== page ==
But, at the same time, it must also be pointed out, informal communication also controls behavior. By talking informally in group the workers lay down the norms to be followed. It is not always necessary for the bosses to formally issue instructions, impose do’s and don’ts or chalk out norms of behavior. In fact it is now becoming more and more explicit that informal communication exercise greater control than formal communication.
In the words of Robbins, “communication fosters motivation by clarifying to employees what is to be done, how well they are doing, and what can be done to improve performance if it’s subpar… The formation of specific goals, feedback on progress toward the goals, and reinforcement of desired behavior all stimulate motivation and require communication.”
All business is goal – oriented. All possible efforts have to be made to achieve a target within a well thought – out frame work of time. For this purpose it is necessary that the team of workers puts in their very best efforts. In other words they have to be motivated. According to ‘Collins Cobuild Dictionary’, “If you are motivated. To do something, you are caused to feel determined to achieve something and willing to work hard in order to succeed. So you have first got to motivate the children and then to teach them.” The same logic applies to the workers in an organization.
The employees/workers have first off all to be told what they are expected to do and how. And, then, merely telling is not enough. Victor Kiam, a famous American entrepreneur and writer for the corporate world, puts this question to himself. “Am I willing to lead by example?” and goes on to answer thus: “You can’t ask your workers to give their all if your idea of a rough day is two hours in the office and six on the golf course. I never ask an employee to do something I’m not willing to do, and I work even harder than they do.” After all actions speak louder than words.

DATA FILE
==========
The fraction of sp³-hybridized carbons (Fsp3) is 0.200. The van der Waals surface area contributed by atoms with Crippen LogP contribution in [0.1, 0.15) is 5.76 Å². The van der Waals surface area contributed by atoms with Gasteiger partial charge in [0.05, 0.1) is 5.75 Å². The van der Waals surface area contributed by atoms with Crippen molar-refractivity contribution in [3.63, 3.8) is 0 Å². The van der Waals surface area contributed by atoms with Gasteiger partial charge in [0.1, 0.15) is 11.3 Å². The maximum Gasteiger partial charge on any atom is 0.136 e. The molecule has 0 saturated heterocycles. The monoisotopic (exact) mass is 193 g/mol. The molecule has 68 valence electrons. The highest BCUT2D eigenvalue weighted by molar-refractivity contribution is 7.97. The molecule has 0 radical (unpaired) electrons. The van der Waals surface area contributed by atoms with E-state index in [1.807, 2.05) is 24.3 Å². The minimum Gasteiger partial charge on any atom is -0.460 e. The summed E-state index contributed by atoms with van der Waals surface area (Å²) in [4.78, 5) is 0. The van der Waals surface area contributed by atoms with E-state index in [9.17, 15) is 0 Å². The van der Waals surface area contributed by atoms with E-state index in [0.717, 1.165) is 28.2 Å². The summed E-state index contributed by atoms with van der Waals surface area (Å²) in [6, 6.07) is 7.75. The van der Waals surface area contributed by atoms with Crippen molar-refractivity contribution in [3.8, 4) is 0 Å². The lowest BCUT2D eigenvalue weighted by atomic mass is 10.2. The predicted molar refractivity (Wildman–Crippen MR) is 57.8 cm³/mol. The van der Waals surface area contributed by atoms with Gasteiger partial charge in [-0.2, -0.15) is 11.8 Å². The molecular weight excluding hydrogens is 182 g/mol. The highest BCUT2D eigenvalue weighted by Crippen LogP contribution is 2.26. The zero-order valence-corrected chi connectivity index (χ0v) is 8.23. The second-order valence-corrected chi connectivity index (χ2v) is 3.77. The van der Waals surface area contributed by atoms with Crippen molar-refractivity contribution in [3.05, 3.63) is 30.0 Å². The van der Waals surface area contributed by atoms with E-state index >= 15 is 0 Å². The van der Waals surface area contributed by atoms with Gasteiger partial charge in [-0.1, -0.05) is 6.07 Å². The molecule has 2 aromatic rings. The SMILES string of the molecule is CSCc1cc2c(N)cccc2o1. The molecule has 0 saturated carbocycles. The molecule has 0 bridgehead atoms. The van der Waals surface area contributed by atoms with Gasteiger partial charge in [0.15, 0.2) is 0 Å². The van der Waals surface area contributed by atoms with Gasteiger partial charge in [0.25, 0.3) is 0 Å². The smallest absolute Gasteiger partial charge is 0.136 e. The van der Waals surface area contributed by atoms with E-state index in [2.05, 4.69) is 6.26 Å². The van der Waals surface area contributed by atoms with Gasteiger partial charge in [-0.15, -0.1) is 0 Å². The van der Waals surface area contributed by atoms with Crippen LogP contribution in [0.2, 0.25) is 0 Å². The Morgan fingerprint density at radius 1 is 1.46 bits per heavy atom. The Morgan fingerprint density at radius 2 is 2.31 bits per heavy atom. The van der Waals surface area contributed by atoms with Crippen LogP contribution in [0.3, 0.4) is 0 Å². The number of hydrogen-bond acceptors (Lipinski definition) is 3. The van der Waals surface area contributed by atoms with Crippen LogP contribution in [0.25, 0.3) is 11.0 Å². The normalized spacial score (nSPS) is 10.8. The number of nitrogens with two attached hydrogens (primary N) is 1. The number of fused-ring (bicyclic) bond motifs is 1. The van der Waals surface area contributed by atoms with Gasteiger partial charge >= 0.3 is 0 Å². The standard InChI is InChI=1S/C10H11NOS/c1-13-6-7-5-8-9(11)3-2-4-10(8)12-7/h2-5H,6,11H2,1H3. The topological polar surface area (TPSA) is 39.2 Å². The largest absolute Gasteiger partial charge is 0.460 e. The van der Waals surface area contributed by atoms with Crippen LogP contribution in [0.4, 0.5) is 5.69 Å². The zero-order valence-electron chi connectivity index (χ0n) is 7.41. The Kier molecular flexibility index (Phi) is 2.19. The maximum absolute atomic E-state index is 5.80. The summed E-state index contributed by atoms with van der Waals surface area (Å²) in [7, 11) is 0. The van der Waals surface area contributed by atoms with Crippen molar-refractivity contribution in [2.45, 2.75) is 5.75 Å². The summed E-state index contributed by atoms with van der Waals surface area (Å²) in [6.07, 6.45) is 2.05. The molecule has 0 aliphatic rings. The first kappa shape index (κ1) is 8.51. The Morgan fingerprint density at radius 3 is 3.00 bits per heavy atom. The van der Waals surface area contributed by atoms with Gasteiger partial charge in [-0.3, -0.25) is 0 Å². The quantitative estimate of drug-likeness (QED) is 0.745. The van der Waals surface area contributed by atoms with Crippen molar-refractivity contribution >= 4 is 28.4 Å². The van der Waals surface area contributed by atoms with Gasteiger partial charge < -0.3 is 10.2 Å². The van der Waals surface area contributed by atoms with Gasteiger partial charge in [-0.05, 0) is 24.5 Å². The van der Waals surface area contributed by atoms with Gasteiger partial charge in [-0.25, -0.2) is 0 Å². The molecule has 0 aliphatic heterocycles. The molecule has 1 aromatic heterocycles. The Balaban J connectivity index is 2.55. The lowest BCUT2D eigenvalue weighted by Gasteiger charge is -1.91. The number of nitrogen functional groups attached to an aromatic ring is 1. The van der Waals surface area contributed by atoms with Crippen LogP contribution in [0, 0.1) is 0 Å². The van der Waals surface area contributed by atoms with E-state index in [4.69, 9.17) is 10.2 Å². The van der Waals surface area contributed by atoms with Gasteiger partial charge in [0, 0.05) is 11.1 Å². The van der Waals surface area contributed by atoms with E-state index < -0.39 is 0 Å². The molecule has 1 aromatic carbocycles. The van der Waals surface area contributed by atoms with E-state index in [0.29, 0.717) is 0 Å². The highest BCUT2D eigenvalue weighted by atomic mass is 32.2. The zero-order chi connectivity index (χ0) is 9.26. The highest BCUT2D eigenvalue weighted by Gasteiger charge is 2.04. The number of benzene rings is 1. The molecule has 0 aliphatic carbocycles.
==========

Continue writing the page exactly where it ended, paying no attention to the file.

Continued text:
The concept of rewards and punishment immediately becomes relevant here. It, however, must be noted that rewards and incentives prove more effectives and productive than punishments. If the workers are kept happy, given encouragement and suitably rewarded both in cash and kind, they ensure the success of the enterprise. Every modern entrepreneur/ manager knows the importance of positive attitude, empathic listening, words of encouragement and cash rewards and rewards given in the form of holiday’s trips, furnishing allowances, quick promotions and so on. Many Indian as well as multinational companies in India are now taken their workers to holidays resorts and sending managers along with their families to Europe, Far East and such other scenic places. All this is geared to motivate them to ‘earn’ their perks, bonuses and holidays. It enhances the value and the image of the organization.
The work group is a primary source for social interaction. The communication that takes place within the group is of vital importance in the sense that it gives them the best opportunity to share their frustrations as well as feelings of satisfaction. Communication, in this way, provides them a release for their feeling, and that is the fulfillment of an important social need.
As has been pointed out in the very beginning of this book, communication is a social activity and every organisation is above all a social entity. The members of the group or organisation are human beings who have so much to share, gather, or pass on. Newman and summer point out that the content of communication is not just fact and figures, or objective ideas but also feelings, attitudes and interpretations. An adequate understanding of this aspect of communication is of immense help to the management.